If you’ve been reading this blog for longer than a month, you know I love books. I do a monthly book wrap up, special reviews and I even co-author a separate blog with my younger sister which is about nothing but books.
I’ve always been a big reader from even a very young age. There’s nothing like the feel of a book in your hand or the smell you get in a dusty old bookshop. It’s comforting, safe and familiar to me. I do own a Kindle which I use on a regular basis but let me assure you I have a total of three floor to ceiling bookshelves full of books, most of which are used (and well loved!).
I love a good used book. I love finding notes in books, pages marked for whatever reason, inscriptions in the front. Those little marks on the pages, highlights made, they’re personal. Books are meant to be shared everywhere with everyone. Even with my Kindle I do still frequent the local used bookshop (five books for £2.50? Heck yes!) on a regular basis.
Since starting my Twitter account for The London Diaries I’ve been following lots of cool people/groups including Time Out London who post lots of really cool links throughout the day which I then retweet to my masses of followers (all eleven of them). This morning they threw out a tweet about book swapping via Books on the Underground and Books for London , a concept I’m familiar with having used BookMooch in the past.
BookMooch is a fantastic book swapping website where you go online, list the books you want to offload and earn points for giving out books. You can then use your points to “mooch” books from other users. It’s free to join and use the website (they run on donations) and all you pay is to ship the book to your moocher. Word of the wise, don’t put up too many books all at once or you might find yourself paying a hefty chunk of postage all at the same time! I know I’ve been caught up in that before; as a general rule I stuck to three books at any one time. I haven’t used BookMooch in a long time, though I’m sure my account’s still active.
Book Crossing is another interesting and fun experiment and has really taken off in the last few years. The idea is that users will tag their books with special codes (and notes inside) and leave them in public places for people to find and enjoy with the idea that they’ll log the book on the Book Crossing website. Users can then track a book’s journey throughout a city, country, even the world! The site has a high volume of users worldwide and is very popular. I will admit that I was registered there some years ago but never used it. I re-registered this morning (I have a few books to offload) and the site is most definitely sleeker and easier to use. I’m looking forward to getting some use out of it in a few days!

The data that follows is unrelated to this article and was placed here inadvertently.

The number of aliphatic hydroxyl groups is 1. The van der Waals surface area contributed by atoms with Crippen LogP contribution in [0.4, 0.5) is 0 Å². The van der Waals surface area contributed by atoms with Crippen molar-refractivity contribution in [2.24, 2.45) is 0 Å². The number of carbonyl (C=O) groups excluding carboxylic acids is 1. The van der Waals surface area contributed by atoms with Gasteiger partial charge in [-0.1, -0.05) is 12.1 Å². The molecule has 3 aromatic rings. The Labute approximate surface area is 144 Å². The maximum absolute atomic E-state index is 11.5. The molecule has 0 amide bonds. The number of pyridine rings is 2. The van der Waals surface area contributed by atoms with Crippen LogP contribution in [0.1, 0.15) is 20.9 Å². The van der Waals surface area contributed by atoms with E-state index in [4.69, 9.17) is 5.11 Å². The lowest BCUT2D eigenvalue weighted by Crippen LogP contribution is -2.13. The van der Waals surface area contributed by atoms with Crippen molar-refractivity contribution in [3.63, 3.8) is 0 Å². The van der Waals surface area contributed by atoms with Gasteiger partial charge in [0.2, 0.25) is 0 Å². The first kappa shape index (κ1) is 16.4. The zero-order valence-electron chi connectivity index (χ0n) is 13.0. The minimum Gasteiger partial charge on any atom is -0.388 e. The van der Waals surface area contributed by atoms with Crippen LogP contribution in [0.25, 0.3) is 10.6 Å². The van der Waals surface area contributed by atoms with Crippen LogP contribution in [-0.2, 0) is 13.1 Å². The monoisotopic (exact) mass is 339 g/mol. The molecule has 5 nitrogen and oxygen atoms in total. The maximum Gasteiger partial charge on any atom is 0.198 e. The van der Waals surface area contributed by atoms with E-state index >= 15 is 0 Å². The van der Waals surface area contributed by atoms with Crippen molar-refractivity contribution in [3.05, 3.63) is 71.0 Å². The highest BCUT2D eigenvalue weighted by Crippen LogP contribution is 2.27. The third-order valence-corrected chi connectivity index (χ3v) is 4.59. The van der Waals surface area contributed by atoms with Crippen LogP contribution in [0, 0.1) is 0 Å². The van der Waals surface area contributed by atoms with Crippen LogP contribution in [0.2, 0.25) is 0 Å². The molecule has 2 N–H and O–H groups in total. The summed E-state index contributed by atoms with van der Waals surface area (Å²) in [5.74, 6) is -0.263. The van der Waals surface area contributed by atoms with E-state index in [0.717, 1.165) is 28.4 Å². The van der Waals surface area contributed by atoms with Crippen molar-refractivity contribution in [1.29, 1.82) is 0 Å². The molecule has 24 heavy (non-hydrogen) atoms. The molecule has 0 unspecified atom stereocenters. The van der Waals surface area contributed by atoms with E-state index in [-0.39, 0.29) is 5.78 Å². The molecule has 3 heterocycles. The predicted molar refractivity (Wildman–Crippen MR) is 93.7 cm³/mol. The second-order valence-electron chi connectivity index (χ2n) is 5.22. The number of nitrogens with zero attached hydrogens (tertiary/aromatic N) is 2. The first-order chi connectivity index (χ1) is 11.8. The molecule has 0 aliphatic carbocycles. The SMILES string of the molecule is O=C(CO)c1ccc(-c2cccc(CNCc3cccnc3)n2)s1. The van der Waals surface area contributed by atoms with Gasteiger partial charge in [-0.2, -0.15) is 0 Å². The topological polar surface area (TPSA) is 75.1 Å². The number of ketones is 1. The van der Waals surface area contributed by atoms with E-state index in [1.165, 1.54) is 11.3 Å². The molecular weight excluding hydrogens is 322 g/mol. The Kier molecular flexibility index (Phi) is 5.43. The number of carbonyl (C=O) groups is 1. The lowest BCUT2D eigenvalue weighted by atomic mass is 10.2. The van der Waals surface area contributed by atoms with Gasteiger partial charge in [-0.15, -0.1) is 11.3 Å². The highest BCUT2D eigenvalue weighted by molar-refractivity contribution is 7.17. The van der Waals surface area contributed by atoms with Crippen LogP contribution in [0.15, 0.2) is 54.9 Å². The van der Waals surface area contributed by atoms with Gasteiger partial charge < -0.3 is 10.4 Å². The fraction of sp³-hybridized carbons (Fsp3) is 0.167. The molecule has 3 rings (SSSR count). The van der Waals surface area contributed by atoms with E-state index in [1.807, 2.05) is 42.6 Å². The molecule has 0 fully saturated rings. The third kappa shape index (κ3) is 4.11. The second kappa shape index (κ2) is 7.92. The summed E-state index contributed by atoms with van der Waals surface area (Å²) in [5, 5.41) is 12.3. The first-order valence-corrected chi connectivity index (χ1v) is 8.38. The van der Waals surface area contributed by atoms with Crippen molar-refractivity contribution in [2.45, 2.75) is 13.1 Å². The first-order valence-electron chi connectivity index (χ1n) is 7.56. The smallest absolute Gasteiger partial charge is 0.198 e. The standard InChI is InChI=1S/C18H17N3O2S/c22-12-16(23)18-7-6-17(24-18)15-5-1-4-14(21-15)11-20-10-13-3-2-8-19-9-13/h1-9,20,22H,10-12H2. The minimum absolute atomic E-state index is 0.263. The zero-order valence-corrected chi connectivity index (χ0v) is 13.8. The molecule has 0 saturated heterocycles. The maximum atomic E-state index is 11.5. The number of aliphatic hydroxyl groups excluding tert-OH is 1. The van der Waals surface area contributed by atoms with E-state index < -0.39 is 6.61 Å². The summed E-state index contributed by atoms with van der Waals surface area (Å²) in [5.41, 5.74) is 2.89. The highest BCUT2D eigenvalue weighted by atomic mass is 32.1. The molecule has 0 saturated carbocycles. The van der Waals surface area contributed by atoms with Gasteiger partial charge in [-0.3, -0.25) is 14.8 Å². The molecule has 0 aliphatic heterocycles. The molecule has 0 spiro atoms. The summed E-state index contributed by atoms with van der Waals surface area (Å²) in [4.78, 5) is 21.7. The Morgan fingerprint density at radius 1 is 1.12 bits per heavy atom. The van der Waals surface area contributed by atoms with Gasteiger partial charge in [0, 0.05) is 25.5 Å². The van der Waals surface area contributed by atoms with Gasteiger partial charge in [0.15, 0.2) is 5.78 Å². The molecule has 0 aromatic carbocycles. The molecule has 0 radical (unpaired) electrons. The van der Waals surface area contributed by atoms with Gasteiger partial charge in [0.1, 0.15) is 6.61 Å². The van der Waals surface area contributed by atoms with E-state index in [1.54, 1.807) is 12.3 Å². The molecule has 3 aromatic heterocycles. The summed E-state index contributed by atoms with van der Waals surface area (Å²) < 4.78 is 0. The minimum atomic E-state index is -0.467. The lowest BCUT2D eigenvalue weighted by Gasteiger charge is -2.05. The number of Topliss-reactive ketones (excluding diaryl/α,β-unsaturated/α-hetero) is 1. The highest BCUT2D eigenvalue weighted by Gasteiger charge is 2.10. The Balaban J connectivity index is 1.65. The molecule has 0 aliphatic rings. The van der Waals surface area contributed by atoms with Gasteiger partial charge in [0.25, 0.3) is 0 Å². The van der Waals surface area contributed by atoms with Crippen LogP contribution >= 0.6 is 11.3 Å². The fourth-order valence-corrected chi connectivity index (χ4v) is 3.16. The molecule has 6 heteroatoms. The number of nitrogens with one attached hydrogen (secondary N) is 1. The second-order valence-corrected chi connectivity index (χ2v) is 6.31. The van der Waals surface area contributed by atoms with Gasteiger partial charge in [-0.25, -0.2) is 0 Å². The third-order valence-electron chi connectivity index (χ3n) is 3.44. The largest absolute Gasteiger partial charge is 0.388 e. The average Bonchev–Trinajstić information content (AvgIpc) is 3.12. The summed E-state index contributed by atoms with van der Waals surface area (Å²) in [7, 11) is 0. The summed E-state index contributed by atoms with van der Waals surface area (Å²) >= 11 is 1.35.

Back to Time Out’s tweet this morning about two London-based book swapping groups, Books on the Underground and Books for London, who have the same aim with the same means: spreading the joy and love of books throughout London via the public transport system. I love it this idea and everything about both sites. How many times have I been caught out on the Tube without a book? Loads!
Books for London operates on the idea of putting swap shelves in Tube and train stations throughout the city. In addition to cutting down on waste in our landfills, Books for London also aims to promote London as a “capital of literacy”, by “…providing our network of volunteers with books, shelves, expertise and support, our first aim is to reach as many of the 700 underground and rail stations in Greater London as we can.” Books for London “want to establish train and tube stations as the heart of a capital wide scheme for book swapping, with shelves and permanent and semi-permanent swaps in as many stations as possible.”
Again, I love it!
Books on the Underground operates on a similar premise however they encourage readers to simply leave their books behind on the Tube or on the benches along the platform and tweet pictures of what they’ve left behind to post up on the website. Books on the Underground will even send you some stickers to put on your book before you leave it behind!
How cool are Books on the Underground and Books for London?? I secretly find myself hoping I find one of the books from Books on the Underground on the tube or come across one of the several shelves sponsored by Books for London , not that I need any more books, mind you.
Both are brilliant ideas, I say! And why not? The tube is definitely effective in spreading colds and viruses! Why wouldn’t books and knowledge thrive below the city streets?